Syrian President Bashar Al-Assad announced on Monday that parliamentary elections are to be held on April 13, state news agency SANA reported.
The announcement came shortly after Washington and Moscow announced a ceasefire plan.
Assad issued a decree which included seat allocations for each of the provinces in Syria, which last held parliamentary elections in May 2012.
That was the first time that multiple parties — not just the ruling Baath party — were allowed to stand.
Still, most of the 250 members of parliament that were elected for four-year terms were Baath members.
At the time, Assad appointed then-agriculture minister Riad Hijab to be Syria's new prime minister.
Hijab has since defected and now leads the main opposition grouping to Assad's regime from the Saudi capital Riyadh.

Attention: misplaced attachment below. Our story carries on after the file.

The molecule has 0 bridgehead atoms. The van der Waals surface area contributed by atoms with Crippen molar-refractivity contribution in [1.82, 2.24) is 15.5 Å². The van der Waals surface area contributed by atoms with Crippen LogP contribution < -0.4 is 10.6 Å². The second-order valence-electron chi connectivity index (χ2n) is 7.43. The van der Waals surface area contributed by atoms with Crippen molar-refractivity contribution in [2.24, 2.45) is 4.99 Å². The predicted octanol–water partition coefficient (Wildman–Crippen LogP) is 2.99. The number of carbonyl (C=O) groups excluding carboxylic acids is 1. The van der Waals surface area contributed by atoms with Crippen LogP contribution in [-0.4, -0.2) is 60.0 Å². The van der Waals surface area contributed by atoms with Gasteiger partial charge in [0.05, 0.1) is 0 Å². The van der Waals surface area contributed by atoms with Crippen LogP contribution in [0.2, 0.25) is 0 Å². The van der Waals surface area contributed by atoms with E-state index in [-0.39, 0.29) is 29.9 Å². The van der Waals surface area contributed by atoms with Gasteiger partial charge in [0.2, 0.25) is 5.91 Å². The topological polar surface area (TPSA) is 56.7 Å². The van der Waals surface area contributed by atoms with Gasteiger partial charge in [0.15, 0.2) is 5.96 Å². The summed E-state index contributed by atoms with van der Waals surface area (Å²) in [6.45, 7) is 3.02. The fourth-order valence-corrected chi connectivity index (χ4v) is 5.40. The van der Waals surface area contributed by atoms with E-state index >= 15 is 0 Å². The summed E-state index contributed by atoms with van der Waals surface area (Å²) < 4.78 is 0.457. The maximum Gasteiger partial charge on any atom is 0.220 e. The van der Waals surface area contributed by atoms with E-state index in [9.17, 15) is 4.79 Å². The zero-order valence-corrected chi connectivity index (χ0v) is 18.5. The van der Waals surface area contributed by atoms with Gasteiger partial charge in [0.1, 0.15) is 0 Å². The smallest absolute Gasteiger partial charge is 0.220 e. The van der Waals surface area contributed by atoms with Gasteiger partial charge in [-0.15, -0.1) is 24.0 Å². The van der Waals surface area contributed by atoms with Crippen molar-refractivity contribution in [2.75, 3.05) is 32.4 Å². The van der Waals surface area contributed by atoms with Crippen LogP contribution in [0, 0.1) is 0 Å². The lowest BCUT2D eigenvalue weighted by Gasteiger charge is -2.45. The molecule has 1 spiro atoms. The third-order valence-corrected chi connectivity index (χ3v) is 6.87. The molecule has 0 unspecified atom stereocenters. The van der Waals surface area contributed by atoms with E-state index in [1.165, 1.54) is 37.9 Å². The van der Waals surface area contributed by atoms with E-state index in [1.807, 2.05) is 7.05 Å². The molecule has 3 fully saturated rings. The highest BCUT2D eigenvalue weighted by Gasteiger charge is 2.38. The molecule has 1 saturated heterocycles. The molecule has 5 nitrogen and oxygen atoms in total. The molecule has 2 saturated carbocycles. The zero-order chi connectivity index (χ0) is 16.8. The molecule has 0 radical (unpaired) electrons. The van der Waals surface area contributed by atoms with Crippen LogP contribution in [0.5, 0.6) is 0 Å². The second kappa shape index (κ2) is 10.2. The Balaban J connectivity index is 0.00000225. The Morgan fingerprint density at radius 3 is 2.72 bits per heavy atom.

More than 260,000 people have been killed since Syria's conflict erupted in March 2011, and millions have been forced to flee their homes.
Hours before Assad’s announcement, the United States and Russia said that a cessation of hostilities in Syria will go into effect this Saturday on February 27, after a previous attempt for a ceasefire last Friday failed miserably.
In a joint statement, the two countries said Saturday's partial truce would begin at midnight Damascus time and would apply to parties to the conflict that have committed to the deal – but not to the Islamic State (ISIS) group or the Al-Nusra Front, an Al-Qaeda affiliate.
Assad has previously declared that a ceasefire could not mean "that everyone stops using their weapons."
"This is the narrow sense," he said. "A ceasefire must mean stopping terrorists from strengthening their positions. Moving weapons, equipment, terrorists or strengthening positions must all be forbidden.”
Assad uses the word “terrorists” to refer to all the groups seeking his ouster.
AFP contributed to this report.